There's nothing quite so romantic as wandering with your boyfriend through the bowels of Paris, beneath the water lines and metro rails, and discovering thousands (literally) of scattered cadavers of long-forgotten Parisians.
After spending a great week sight-seeing and stuffing ourselves full of baguettes and hot chocolates, Patrick and I decided to make a final stop at the acclaimed catacombs of Paris on his last full day. Known as being one of the most macabre places in Paris, I had wanted to visit but was also a bit reluctant to go - especially by myself. It's not really an outing that I felt comfortable proposing to my other visitors - "Hi! Welcome to Paris! Wanna go check out some dead people?"
So after getting incredibly lost because of my innate inability to read a map, we descended 80-some steps into sub-terranean Paris. Apparently, these caves and tunnels make up about 185 miles of dark, damp, turning avenues that put all haunted houses that I've ever visited to shame. Lit only by small installed lights, the whole experience is a little creepy.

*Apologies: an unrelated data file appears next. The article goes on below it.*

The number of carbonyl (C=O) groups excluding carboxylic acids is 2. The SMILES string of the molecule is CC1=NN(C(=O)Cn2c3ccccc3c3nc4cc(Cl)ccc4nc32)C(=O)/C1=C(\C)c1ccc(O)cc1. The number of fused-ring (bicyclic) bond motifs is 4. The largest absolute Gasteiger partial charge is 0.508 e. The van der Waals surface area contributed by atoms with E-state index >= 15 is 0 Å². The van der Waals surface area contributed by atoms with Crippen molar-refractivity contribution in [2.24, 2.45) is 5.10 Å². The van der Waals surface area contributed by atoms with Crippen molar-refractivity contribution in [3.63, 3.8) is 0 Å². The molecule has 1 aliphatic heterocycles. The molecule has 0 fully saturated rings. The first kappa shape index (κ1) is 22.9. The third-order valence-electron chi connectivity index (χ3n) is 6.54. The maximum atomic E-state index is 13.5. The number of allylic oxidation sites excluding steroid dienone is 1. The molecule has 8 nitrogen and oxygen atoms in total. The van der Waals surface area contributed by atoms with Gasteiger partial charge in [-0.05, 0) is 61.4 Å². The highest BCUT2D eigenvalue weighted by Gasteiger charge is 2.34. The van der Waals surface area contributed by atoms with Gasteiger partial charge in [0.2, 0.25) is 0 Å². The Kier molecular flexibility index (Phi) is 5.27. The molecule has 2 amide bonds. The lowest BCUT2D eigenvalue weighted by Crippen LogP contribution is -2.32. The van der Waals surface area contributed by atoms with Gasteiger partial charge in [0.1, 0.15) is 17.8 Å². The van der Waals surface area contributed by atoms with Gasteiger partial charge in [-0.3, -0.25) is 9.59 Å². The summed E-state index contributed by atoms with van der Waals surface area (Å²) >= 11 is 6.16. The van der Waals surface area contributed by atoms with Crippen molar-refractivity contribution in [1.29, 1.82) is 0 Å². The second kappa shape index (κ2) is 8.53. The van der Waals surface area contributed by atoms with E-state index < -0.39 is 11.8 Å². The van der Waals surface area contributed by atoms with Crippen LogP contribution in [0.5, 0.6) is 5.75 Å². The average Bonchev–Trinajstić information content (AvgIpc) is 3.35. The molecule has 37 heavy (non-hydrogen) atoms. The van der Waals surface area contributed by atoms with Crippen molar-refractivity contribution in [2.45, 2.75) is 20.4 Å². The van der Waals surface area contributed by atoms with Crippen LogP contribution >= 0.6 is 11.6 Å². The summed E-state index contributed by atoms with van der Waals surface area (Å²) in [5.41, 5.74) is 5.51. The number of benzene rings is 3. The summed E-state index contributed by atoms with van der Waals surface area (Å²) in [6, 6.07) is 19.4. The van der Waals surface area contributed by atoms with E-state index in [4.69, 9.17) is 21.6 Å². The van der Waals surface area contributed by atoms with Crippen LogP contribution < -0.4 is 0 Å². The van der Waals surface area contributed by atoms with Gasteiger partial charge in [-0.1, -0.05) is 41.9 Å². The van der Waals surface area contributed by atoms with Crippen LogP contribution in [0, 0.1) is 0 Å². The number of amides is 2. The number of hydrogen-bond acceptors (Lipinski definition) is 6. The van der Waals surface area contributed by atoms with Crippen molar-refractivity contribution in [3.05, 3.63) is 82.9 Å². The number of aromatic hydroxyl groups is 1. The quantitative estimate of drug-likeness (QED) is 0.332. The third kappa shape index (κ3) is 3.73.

Most of these tunnels were used as quarries for limestone in the 18th century, but due to expansion, overcrowding, and risk of disease, many Parisian cemeteries had to exhume their inhabitants and move them out of sight and out of mind to make way for their more lively and contemporary compatriots. So, the bodies were arranged in organized, precise piles that line the corridors.
I don't remember how long it took us to walk through the entire "exhibit," but it was long enough for me to really ruminate on the bleak significance of it all. I'd never seen a real human skull before and now I was completely surrounded by hundreds of years worth of Paris' deceased. It was overwhelming and most of all ... real. As life continues to grow, change, and adapt on the streets above this underground city, these dry bones are a strong reminder that for each of us our time on the surface will too come to an end. All that we've done, all that we have, everything that we think defines who we are now, at this moment, is so easily forgotten when cast against the course of time. Who knows who these people once were - their skulls resting on other people's bones, resting on still more unknown remnants. But they are the Paris of the past and were, in some way or another, the catalysts for the Paris that lives and breathes today.
So if you have a strong stomach and not afraid of the dark, the catacombs are a really worthwhile place to see.
Alas, poor Yorick! I knew him, Horatio; a fellow of infinite jest, of most excellent fancy; he hath borne me on his back a thousand times; and now, how abhorred in my imagination it is! My gorge rises at it. Here hung those lips that I have kissed I know not how oft. Where be your gibes now?